2016 Reasons to Oppose Trump: Reasons #85-105



The Missouri legislator1 who wants to keep EBT recipients from buying steak and seafood can go fuck a metaphorical duck.2 There are douchenuggets who think that restricting coverage on those things is awesome. Some want it expanded further because3 it should only cover nutritious items necessary for survival. They even want to ban chocolate. Fuck that shit.  First of all, the steak and seafood are nutritious foods. Seafood, especially. I sometimes buy frozen tilapia filets. They’re very nutritious. They’re also safe for my mom, with her kidney failure that restricts a lot of meal options, to eat. Between my card and the occasional sale by the store, I can sometimes get a few filets. Secondly, the ones who want to block the buying of other items kinda suck. Chocolate is nutritious. It’s also a good treat when you are eating mainly healthy foods. A doctor actually told me that a piece of chocolate everyday is fine if you’re careful to keep from overeating otherwise. Third, who the fuck cares what a recipient eats or drinks? You don’t live their life, so you don’t get to decide the food they can and can’t eat. I don’t walk up to wealthy people and say, “Ew. Caviar? You do realize you’re eating potentially adorable mammals. Gross.” But people want to turn it around and say, “You can’t eat that because you’re poor.” Nope. Not your life. Not your call. Also, when this sort of thing comes up, it reminds me why I have anxiety issues at grocery stores. I always worry that people are looking at the junk food in the cart, but ignoring the fruit, the yogurt, and other healthy items. I had to get a proxy card so that my family can get the food for me. Part of that is from the anxiety related to the cart-judging. I basically hide because I know that there’s a chance that some stranger is going to see my chocolate bars and say, “That lazy fatass is using my hard earned money to make that ass bigger.” The judgment that people have toward the poor can be overwhelming for some of us. Rick Brattin ↩Bestiality is gross, y’all. ↩paraphrasing ↩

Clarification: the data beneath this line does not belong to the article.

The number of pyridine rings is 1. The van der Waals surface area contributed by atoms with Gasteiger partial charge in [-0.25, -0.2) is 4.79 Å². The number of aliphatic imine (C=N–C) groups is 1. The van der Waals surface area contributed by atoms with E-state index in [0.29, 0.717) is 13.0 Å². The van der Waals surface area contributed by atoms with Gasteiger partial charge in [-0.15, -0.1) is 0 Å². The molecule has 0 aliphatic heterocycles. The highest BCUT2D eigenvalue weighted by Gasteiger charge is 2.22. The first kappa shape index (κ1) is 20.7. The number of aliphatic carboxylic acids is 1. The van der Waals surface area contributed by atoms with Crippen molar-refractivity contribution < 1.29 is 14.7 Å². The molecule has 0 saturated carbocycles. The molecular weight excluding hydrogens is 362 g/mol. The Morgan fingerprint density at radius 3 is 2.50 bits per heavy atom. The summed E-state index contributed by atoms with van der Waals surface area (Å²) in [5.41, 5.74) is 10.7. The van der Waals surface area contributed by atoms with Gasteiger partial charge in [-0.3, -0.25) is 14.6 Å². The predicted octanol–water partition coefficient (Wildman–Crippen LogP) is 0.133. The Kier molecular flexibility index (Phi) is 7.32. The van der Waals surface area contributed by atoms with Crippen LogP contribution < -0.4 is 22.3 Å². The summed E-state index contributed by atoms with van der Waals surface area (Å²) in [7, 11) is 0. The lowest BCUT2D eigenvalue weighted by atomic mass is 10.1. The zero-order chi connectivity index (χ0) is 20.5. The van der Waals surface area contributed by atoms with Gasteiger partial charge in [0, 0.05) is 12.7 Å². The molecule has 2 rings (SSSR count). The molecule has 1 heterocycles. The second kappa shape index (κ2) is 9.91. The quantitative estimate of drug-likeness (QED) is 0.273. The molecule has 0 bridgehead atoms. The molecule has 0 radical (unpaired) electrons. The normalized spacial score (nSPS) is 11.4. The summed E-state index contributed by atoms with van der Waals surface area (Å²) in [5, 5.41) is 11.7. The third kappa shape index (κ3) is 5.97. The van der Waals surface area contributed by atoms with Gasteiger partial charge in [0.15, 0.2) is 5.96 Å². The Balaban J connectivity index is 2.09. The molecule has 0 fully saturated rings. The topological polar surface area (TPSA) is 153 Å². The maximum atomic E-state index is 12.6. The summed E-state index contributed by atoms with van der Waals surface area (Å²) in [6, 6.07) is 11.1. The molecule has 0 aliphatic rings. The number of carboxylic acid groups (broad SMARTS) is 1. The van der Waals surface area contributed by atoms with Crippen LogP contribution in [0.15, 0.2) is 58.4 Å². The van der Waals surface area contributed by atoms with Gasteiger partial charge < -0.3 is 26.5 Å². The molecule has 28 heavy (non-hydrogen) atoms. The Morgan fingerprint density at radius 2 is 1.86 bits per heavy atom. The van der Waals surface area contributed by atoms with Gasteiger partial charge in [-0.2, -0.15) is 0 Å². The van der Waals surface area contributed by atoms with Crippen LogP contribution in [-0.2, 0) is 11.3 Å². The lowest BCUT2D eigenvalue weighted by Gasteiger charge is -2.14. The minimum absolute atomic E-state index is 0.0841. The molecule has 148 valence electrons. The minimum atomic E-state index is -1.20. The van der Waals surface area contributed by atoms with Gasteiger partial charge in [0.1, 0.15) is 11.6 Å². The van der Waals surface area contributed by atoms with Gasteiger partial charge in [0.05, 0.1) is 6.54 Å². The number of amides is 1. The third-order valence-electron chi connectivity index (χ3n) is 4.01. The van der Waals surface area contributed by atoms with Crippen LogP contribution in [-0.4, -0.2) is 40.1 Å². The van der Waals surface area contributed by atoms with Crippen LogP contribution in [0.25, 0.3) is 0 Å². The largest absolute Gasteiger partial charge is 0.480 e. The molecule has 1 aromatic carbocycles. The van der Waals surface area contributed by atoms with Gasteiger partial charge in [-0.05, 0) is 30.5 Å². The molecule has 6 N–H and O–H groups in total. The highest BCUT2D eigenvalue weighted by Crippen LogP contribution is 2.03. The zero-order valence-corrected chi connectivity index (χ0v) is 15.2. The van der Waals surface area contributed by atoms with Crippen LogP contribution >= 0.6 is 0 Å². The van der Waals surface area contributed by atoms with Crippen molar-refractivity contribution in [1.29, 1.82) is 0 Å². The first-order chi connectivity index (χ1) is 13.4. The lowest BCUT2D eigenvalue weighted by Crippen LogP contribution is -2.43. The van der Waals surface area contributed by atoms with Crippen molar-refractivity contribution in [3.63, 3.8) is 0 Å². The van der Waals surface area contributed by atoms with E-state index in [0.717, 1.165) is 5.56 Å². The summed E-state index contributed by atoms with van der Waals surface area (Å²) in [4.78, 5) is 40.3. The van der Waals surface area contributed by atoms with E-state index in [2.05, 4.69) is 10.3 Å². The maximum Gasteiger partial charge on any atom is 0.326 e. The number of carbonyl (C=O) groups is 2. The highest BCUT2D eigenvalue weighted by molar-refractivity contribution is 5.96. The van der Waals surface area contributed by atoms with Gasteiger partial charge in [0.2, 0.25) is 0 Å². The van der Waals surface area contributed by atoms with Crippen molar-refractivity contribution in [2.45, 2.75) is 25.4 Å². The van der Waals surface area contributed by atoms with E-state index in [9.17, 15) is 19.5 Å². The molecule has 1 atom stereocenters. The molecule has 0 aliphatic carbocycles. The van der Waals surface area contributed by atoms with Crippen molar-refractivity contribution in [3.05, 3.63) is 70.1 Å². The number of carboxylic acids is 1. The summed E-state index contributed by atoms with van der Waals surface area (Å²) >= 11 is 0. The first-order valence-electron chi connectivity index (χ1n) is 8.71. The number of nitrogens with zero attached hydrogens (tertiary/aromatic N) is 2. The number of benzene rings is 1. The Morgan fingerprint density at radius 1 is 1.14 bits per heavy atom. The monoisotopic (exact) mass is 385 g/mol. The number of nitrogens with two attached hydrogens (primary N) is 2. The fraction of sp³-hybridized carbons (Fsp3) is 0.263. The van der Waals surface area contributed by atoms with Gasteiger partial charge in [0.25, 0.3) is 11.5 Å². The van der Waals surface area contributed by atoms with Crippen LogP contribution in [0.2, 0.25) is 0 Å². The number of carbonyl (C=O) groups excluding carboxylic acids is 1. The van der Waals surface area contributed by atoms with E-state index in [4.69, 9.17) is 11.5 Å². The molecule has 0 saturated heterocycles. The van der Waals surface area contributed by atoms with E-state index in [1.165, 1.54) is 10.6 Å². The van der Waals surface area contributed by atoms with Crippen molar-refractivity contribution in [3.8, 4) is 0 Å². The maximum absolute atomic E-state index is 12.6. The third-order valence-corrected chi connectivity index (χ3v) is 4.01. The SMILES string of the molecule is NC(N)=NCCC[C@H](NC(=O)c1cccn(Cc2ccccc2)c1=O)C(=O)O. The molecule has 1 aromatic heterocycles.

Let Them Eat Steak